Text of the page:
It is with great sadness that UCLA Film & Television Archive announces the passing of our valued colleague, film preservationist Nancy Mysel, on June 17, 2012. Nancy passed away peacefully in her home in Los Angeles, after a brave, 8-year battle with metastatic breast cancer. She was 45.
“Nancy’s passing was not entirely unexpected, but that hasn’t made it any less devastating to those who knew and loved her. Nancy was a skilled and versatile preservationist and her loss has been, and will continue to be, profoundly felt by many on both a personal and professional level,” said Jan-Christopher Horak, Director, UCLA Film & Television Archive.
Born in Paterson, New Jersey, Nancy graduated from Boston University’s School of Communications and spent seven years as assistant picture and sound editor for National Geographic in Washington, D.C. During this time, she received an Emmy nomination for Outstanding Achievement in Sound for her work on the documentary The Great Indian Railway (1995).
In 1999, UCLA Film & Television Archive was fortunate to welcome Nancy aboard to work with our collection—and in 2000, she began her career as a film preservationist. While at UCLA, Nancy collaborated with organizations such as The Film Foundation, Sundance, Film Noir Foundation, the National Film Preservation Foundation and Outfest on a notably eclectic range of projects that reflected her curiosity and passion for moving image history.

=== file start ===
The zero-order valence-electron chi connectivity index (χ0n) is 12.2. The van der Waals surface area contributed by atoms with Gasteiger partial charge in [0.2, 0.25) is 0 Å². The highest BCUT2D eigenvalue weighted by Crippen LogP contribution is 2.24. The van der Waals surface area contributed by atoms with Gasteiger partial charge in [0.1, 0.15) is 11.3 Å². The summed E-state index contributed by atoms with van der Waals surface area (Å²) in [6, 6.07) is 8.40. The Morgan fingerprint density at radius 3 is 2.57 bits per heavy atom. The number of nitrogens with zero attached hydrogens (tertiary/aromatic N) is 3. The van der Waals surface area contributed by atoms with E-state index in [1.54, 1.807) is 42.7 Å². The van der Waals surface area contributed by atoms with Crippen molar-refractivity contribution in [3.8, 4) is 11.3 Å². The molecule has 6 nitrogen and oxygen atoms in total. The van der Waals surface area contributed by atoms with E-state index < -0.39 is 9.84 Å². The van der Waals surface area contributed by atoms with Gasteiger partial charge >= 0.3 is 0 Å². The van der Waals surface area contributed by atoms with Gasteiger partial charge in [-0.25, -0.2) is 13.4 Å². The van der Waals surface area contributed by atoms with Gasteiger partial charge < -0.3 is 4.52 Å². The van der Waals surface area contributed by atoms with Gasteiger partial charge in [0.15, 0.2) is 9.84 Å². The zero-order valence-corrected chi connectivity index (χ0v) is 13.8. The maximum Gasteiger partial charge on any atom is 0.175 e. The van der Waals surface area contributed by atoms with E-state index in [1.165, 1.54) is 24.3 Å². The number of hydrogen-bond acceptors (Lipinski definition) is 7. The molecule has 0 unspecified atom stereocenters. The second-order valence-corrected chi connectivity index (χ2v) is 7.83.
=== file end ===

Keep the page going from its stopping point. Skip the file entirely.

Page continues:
Nancy was particularly interested in the challenges that the unique black and white cinematography of film noir presented. She was recognized as a leading specialist in the restoration of that genre and supervised the restoration of significant noir rediscoveries The Prowler (1951, Joseph Losey) and Cry Danger (1951, Robert Parrish), among others.
"Nancy was wonderful, sweet, and far too shy and humble—and most importantly, she was a tenacious guardian of cinema history, who set very high standards for all of us. We're deeply saddened by her death," said Eddie Muller, President, Film Noir Foundation.
Additional restoration projects Nancy Mysel supervised include:
- Hollywood features Penny Serenade (1941, George Stevens), Sleep, My Love (1944, Douglas Sirk), Strangers in the Night (1944, Anthony Mann), Cloak and Dagger (1946, Fritz Lang) and Ruthless (1948, Edgar G. Ulmer);
- four films by pioneering female director, Dorothy Arzner—Anybody’s Woman (1930), Sarah and Son (1930), Honor Among Lovers (1931) and Merrily We Go to Hell (1932);
- documentary projects, such as The Naked Eye (1957, Louis Clyde Stoumen) and “The Merry Pranksters/Ken Kesey Home Movie Project” (1964, unedited footage);
- groundbreaking LGBT works—Parting Glances (1986, Bill Sherwood), Queens at Heart (1967) and Christopher Street West’s First Gay Parade (1970, Pat Rocco);
- the “L.A. Rebellion” films I & I: An African Allegory (1979, Ben Caldwell) and Water Ritual #1: An Urban Rite of Purification (1979, Barbara McCullough);
- a wide variety of short subjects, including silent animation, comedies, experimental works, publicity films and dramas;
- and landmark Holocaust-themed episodes of the television program, “This is Your Life.”
(Here is a complete PDF list of Nancy’s preservation projects.)
Nancy also worked with preservation officer Robert Gitt on the award-winning project, “Charles Laughton Directs: The Night of the Hunter,” the restoration and assembly of production outtakes from the classic 1955 film. Nancy’s restoration of The Chase (1946, Arthur Ripley) will premiere at the next “UCLA Festival of Preservation” in March 2013.
Nancy is survived by her loving parents, Allan and Carol Mysel, and her siblings, Jonathan Mysel and Cathy Yamashita. Her generous spirit will be dearly missed by her family, her appreciative colleagues at UCLA Film & Television Archive, and the entire moving image archival community.
"Film Preservationist Nancy Mysel Dies" (Variety)
—Kelly Graml, UCLA Film & Television Archive.